Hellish Holiday Blog

 In Mobile, Social Media

The web and social media have changed the face of the holidays. They can make busy, challenging times easier, but they also make them a lot less personal and a lot more shopping-centric.

As the creator of a site called “Hellish Holidays” (www.hellishholidays.com), this uber-commercialization doesn’t surprise me. While not a curmudgeon on most subjects, when it comes to the holidays I’m a fatalist. Mostly it’s a combination of stresses related to family, finances, traffic and gift-giving. Plus do we really need to hear about Rudolph and roasting chestnuts yet again?

In the olden days, you’d buy some cards, write a year-end wrap-up letter, maybe copy a photo of the family, address and mail to people you hadn’t heard from for almost 12 months. You’d seek out gifts you thought your friends and family would like. You did all this pretty by yourself, making lists, writing cards, going to the post office.
Today, we celebrate the holidays in public. The Christmas card list has been replaced by the list of Facebook friends, the card with an online version or a wall post, and the photo with year-round sites like Instagram or Flickr. The holiday letter is unnecessary since your Twitter feed offers plenty of ongoing detail about your activities and life changes.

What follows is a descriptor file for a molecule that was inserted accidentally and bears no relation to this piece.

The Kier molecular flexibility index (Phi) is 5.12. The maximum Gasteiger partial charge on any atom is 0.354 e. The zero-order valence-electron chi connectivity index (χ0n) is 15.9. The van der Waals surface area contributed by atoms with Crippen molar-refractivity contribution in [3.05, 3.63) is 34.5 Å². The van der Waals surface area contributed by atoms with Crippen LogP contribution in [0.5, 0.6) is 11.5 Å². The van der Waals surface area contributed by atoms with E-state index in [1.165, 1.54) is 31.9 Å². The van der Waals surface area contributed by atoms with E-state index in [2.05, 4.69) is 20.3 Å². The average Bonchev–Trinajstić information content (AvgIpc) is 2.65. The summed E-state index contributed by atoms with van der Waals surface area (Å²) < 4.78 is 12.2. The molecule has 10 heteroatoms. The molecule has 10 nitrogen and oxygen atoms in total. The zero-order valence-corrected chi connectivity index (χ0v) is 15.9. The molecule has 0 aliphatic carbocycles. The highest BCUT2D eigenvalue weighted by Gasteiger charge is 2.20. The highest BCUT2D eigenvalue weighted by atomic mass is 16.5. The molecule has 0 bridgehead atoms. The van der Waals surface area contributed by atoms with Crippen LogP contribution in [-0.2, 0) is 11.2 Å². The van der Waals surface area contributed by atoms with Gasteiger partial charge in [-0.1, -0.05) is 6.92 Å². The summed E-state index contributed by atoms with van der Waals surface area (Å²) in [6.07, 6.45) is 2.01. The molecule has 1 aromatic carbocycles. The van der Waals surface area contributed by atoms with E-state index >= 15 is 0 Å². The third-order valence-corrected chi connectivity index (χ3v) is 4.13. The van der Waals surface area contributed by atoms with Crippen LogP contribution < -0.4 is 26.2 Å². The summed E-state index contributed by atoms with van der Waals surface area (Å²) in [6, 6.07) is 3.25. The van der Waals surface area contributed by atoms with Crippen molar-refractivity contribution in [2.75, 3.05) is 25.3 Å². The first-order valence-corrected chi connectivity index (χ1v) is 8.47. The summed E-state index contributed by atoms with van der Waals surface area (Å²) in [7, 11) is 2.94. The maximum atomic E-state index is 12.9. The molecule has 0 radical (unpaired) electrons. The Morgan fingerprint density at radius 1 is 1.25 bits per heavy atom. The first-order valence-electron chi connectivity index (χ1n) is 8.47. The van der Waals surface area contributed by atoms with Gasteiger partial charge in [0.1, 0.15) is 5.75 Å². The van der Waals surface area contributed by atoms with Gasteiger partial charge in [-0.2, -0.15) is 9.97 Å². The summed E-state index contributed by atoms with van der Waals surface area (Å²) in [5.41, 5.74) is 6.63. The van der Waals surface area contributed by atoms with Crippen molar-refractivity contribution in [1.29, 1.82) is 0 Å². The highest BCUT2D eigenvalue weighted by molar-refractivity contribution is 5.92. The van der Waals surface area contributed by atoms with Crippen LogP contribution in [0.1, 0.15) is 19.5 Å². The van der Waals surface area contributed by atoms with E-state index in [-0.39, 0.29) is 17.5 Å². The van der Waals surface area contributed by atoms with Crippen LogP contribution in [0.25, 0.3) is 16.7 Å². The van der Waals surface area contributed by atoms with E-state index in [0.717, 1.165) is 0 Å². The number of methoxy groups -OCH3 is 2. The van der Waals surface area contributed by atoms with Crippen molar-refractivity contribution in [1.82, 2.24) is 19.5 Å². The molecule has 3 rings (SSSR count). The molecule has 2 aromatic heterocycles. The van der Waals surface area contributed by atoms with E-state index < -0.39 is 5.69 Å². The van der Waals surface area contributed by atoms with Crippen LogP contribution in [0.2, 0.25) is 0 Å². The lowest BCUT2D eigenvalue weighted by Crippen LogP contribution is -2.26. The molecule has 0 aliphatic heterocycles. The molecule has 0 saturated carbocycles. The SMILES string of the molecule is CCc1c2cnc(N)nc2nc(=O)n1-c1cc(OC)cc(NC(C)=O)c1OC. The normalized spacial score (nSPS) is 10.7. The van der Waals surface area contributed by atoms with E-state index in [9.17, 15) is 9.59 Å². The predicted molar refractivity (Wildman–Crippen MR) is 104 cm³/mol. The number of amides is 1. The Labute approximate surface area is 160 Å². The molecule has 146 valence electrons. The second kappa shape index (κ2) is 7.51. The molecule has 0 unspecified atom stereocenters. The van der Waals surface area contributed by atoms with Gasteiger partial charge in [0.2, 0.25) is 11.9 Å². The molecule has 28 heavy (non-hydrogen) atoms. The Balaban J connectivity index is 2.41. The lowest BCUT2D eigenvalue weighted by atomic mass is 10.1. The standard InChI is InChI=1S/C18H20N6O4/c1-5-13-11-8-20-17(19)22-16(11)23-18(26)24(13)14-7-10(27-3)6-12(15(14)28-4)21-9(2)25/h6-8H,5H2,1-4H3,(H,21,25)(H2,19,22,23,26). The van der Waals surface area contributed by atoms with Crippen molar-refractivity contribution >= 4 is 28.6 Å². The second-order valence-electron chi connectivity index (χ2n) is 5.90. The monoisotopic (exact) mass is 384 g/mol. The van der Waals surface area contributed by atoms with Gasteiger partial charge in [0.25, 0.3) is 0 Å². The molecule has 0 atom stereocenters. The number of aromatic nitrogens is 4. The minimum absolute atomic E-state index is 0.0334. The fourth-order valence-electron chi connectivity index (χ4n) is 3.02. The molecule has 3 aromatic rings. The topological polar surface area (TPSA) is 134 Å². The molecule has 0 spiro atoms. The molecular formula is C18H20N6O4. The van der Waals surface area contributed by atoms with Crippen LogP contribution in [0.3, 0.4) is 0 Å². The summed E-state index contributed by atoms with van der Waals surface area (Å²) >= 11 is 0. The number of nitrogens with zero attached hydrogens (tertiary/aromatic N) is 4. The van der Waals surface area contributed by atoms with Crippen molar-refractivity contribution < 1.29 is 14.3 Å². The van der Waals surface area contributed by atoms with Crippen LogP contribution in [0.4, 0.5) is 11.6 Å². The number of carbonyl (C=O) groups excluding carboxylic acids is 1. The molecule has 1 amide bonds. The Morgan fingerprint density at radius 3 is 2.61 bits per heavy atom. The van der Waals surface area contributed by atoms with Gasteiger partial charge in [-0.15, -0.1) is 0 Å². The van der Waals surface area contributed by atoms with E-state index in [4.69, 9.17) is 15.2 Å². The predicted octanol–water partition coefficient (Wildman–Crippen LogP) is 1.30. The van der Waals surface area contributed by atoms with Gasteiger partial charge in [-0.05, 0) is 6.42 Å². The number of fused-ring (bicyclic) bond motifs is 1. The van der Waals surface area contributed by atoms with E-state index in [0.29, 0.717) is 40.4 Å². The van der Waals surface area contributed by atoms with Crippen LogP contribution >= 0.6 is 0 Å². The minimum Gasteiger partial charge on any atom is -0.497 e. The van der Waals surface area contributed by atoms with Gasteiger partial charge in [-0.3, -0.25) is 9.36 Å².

Gift-giving takes place through online wish lists and apps. You’ll never have to put any thought into a gift that represents your personal feelings for gift recipients – just get them what they ask for. No muss, no fuss, no surprise! Handmade gifts? Since Grandma is too busy playing Words with Friends, they’ll have to come from Etsy. Oh, and if you missed Cyber Monday, there’s probably a daily deal, or you can use your smartphone to compare prices.

You’ll never again have to wonder if there is anything you can do with your leftover ribbon or the wrapping paper from opened gifts. Just check out Pinterest. Feel like a good cry? Find the end of “It’s a Wonderful Life” on YouTube.

The web has replaced the joy of discovery –my nephew would love that toy! – with the chore of a to do list. Whatever unique family traditions you had, a quick search on Google will reveal they came from a Woman’s Day magazine circa 1973 – and are shared by millions of others.

Of course the web, mobile and social media do accomplish the admirable goal of making life easier. But when it comes to the holidays, stress and running around are part of the tradition.

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